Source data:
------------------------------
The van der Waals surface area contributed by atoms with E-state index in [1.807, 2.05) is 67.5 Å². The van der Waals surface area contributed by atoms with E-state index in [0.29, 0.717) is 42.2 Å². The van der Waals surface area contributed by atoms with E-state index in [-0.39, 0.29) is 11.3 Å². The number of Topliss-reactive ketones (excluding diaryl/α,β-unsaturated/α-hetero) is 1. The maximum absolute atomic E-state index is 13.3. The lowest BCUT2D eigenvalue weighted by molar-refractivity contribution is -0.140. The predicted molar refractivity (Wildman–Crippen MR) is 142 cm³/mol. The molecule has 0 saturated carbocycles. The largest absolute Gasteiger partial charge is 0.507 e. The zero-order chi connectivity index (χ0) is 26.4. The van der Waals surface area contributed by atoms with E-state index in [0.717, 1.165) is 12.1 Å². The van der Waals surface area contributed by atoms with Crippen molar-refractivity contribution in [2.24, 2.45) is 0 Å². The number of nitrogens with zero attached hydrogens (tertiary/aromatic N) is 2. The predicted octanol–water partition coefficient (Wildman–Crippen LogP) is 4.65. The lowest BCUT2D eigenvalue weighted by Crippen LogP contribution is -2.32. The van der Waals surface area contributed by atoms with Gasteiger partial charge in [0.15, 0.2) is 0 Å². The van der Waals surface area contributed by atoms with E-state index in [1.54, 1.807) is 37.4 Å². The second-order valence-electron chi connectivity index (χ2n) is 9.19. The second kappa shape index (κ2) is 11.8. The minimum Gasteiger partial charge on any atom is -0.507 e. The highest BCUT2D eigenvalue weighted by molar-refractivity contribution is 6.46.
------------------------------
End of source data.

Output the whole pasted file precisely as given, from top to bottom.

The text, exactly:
The van der Waals surface area contributed by atoms with E-state index in [1.807, 2.05) is 67.5 Å². The van der Waals surface area contributed by atoms with E-state index in [0.29, 0.717) is 42.2 Å². The van der Waals surface area contributed by atoms with E-state index in [-0.39, 0.29) is 11.3 Å². The number of Topliss-reactive ketones (excluding diaryl/α,β-unsaturated/α-hetero) is 1. The maximum absolute atomic E-state index is 13.3. The lowest BCUT2D eigenvalue weighted by molar-refractivity contribution is -0.140. The predicted molar refractivity (Wildman–Crippen MR) is 142 cm³/mol. The molecule has 0 saturated carbocycles. The largest absolute Gasteiger partial charge is 0.507 e. The zero-order chi connectivity index (χ0) is 26.4. The van der Waals surface area contributed by atoms with E-state index in [0.717, 1.165) is 12.1 Å². The van der Waals surface area contributed by atoms with Crippen molar-refractivity contribution in [2.24, 2.45) is 0 Å². The number of nitrogens with zero attached hydrogens (tertiary/aromatic N) is 2. The predicted octanol–water partition coefficient (Wildman–Crippen LogP) is 4.65. The lowest BCUT2D eigenvalue weighted by Crippen LogP contribution is -2.32. The van der Waals surface area contributed by atoms with Gasteiger partial charge in [0.15, 0.2) is 0 Å². The van der Waals surface area contributed by atoms with E-state index in [1.54, 1.807) is 37.4 Å². The second-order valence-electron chi connectivity index (χ2n) is 9.19. The second kappa shape index (κ2) is 11.8. The minimum Gasteiger partial charge on any atom is -0.507 e. The highest BCUT2D eigenvalue weighted by molar-refractivity contribution is 6.46.